After who knows how many weeks without rain, fears the grass would all be burnt off and the commencement of a lakes-wide hosepipe ban, the first Cumbrian Scythe Festival took place amid pouring rain.
Nonetheless, 18 hardy souls turned up on the saturday for a weekend of scythe tuition. As the stormclouds emptied themselves, we occupied the morning safely under cover with Christiane Lechner and Paul Kingsnorth teaching half the group how to set up their scythe ready for mowing while I demonstrated peening the blade to reshape the cutting edge.
The man from the local paper appeared just as we, and the rain, stopped for lunch. As always he wanted to set the three of us up for some cheesy photos but was at least honest enough to admit that’s what they were and didn’t ask us to wave the blade over the grass at ankle height or anything. You can see the results here.
Then up the hill, scythes in hand for a thankfully dry afternoon of mowing with the spectacular backdrop of the Langdale valley. The grass was sparse, the ground was sloped but the group got to grips with it all, learning to move gently and slide the blade through the sward.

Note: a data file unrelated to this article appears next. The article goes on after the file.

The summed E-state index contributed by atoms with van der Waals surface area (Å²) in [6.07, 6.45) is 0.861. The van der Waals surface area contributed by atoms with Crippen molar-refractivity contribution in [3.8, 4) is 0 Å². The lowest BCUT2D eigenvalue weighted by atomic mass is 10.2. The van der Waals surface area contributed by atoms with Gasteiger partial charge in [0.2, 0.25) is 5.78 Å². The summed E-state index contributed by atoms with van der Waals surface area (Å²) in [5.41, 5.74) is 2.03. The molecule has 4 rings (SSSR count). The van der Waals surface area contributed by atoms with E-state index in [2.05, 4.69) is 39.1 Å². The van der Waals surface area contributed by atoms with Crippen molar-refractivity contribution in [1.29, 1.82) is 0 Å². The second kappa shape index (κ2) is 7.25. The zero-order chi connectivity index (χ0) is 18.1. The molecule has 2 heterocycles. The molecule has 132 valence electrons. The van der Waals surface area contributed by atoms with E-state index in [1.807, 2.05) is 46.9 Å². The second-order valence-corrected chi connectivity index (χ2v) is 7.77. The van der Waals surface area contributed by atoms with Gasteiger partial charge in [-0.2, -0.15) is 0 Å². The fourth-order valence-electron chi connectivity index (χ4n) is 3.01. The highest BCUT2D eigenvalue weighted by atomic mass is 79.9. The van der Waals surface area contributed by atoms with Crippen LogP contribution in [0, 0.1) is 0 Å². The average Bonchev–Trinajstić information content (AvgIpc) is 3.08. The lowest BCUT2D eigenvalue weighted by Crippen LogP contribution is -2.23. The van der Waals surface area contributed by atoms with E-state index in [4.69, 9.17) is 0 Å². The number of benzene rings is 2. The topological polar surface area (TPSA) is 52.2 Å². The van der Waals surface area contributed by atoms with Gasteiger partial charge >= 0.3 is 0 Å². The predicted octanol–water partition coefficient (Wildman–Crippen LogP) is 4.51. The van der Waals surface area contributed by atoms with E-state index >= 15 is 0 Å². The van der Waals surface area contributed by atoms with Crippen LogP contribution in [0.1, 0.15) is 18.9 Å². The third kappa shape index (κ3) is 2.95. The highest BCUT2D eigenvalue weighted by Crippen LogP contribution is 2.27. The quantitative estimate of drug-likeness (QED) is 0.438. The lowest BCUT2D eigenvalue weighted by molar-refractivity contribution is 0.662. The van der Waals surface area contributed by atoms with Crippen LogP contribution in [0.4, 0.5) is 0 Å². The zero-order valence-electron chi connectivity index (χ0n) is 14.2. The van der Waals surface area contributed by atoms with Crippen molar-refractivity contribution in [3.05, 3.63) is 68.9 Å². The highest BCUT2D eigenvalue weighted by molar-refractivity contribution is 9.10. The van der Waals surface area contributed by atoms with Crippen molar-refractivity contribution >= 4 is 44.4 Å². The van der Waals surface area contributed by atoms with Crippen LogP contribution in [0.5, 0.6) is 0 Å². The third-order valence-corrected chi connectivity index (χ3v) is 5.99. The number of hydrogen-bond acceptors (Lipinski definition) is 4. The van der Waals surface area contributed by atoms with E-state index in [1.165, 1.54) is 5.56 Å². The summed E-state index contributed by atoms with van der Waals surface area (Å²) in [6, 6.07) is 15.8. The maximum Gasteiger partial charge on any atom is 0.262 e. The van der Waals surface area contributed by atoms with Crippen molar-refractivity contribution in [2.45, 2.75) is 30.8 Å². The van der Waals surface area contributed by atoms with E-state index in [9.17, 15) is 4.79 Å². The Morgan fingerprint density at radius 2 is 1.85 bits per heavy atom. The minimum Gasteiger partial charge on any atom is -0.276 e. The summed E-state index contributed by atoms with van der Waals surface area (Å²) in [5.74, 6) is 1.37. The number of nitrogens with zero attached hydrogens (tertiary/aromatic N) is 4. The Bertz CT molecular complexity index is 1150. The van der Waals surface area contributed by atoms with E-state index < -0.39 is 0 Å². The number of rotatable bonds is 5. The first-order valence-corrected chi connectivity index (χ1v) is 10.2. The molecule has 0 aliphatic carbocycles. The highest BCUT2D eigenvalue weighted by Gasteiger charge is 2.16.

I’ve been going to the Somerset Scythe Festival since it started in 2005, seen it grow and become increasingly involved over the years. So when I moved north last year I wanted to see if something similar was possible up here and got involved with Ian Hunter and Celia Larner of the Littoral Trust who had been running a scythe event in Lancashire. We decided to move it to Elterwater in the heart of the Lake District and see who would turn up. And what an interesting group they were; smallholders, coppice workers, farmers and managers of public and private meadows. Some had mown before, some complete beginners but all came with enthusiasm and ideas for future mowing projects in the north-west. It feels like the start of something really exciting.